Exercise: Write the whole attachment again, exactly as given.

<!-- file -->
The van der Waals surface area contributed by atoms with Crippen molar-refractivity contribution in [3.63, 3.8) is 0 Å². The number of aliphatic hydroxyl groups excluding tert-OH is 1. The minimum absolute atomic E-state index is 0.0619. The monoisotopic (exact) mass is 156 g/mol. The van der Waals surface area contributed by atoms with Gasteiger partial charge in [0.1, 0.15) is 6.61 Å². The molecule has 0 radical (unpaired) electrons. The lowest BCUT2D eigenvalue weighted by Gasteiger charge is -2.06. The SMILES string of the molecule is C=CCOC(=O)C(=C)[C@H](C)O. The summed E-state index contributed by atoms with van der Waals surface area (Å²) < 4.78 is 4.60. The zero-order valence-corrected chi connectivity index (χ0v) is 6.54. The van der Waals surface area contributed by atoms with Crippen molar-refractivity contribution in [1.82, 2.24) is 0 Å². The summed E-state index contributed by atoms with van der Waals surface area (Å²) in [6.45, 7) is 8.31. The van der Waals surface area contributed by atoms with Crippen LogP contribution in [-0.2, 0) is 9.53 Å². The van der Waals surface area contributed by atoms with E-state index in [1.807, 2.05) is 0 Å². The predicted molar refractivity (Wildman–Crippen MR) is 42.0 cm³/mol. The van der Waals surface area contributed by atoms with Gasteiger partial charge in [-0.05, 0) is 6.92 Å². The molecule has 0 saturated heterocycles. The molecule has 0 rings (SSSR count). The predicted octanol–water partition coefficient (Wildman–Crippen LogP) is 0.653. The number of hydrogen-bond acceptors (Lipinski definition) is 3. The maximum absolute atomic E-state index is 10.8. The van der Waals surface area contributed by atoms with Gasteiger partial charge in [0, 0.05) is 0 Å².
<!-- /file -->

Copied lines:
The van der Waals surface area contributed by atoms with Crippen molar-refractivity contribution in [3.63, 3.8) is 0 Å². The number of aliphatic hydroxyl groups excluding tert-OH is 1. The minimum absolute atomic E-state index is 0.0619. The monoisotopic (exact) mass is 156 g/mol. The van der Waals surface area contributed by atoms with Gasteiger partial charge in [0.1, 0.15) is 6.61 Å². The molecule has 0 radical (unpaired) electrons. The lowest BCUT2D eigenvalue weighted by Gasteiger charge is -2.06. The SMILES string of the molecule is C=CCOC(=O)C(=C)[C@H](C)O. The summed E-state index contributed by atoms with van der Waals surface area (Å²) < 4.78 is 4.60. The zero-order valence-corrected chi connectivity index (χ0v) is 6.54. The van der Waals surface area contributed by atoms with Crippen molar-refractivity contribution in [1.82, 2.24) is 0 Å². The summed E-state index contributed by atoms with van der Waals surface area (Å²) in [6.45, 7) is 8.31. The van der Waals surface area contributed by atoms with Crippen LogP contribution in [-0.2, 0) is 9.53 Å². The van der Waals surface area contributed by atoms with E-state index in [1.807, 2.05) is 0 Å². The predicted molar refractivity (Wildman–Crippen MR) is 42.0 cm³/mol. The van der Waals surface area contributed by atoms with Gasteiger partial charge in [-0.05, 0) is 6.92 Å². The molecule has 0 saturated heterocycles. The molecule has 0 rings (SSSR count). The predicted octanol–water partition coefficient (Wildman–Crippen LogP) is 0.653. The number of hydrogen-bond acceptors (Lipinski definition) is 3. The maximum absolute atomic E-state index is 10.8. The van der Waals surface area contributed by atoms with Gasteiger partial charge in [0, 0.05) is 0 Å².